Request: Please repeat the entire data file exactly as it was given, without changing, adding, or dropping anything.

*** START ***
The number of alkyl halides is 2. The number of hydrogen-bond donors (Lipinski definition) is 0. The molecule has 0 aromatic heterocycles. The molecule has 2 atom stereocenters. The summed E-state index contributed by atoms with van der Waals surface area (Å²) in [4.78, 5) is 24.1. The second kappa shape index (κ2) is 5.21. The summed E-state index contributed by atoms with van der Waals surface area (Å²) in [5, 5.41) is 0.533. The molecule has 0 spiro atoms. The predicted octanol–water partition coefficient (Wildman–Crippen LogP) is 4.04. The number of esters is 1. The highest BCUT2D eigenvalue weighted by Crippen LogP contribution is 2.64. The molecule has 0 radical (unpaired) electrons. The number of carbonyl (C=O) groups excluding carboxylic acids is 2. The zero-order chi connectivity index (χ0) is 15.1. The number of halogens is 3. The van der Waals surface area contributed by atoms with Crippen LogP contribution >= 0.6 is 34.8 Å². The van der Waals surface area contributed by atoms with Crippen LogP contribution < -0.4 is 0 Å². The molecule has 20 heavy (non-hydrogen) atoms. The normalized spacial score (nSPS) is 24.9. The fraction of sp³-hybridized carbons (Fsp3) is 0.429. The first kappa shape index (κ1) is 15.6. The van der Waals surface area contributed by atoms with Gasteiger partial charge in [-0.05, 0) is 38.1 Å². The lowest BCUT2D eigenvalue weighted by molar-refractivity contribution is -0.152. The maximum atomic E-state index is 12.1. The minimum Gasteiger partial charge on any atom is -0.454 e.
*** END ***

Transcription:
The number of alkyl halides is 2. The number of hydrogen-bond donors (Lipinski definition) is 0. The molecule has 0 aromatic heterocycles. The molecule has 2 atom stereocenters. The summed E-state index contributed by atoms with van der Waals surface area (Å²) in [4.78, 5) is 24.1. The second kappa shape index (κ2) is 5.21. The summed E-state index contributed by atoms with van der Waals surface area (Å²) in [5, 5.41) is 0.533. The molecule has 0 spiro atoms. The predicted octanol–water partition coefficient (Wildman–Crippen LogP) is 4.04. The number of esters is 1. The highest BCUT2D eigenvalue weighted by Crippen LogP contribution is 2.64. The molecule has 0 radical (unpaired) electrons. The number of carbonyl (C=O) groups excluding carboxylic acids is 2. The zero-order chi connectivity index (χ0) is 15.1. The number of halogens is 3. The van der Waals surface area contributed by atoms with Crippen LogP contribution >= 0.6 is 34.8 Å². The van der Waals surface area contributed by atoms with Crippen LogP contribution < -0.4 is 0 Å². The molecule has 20 heavy (non-hydrogen) atoms. The normalized spacial score (nSPS) is 24.9. The fraction of sp³-hybridized carbons (Fsp3) is 0.429. The first kappa shape index (κ1) is 15.6. The van der Waals surface area contributed by atoms with Gasteiger partial charge in [-0.05, 0) is 38.1 Å². The lowest BCUT2D eigenvalue weighted by molar-refractivity contribution is -0.152. The maximum atomic E-state index is 12.1. The minimum Gasteiger partial charge on any atom is -0.454 e.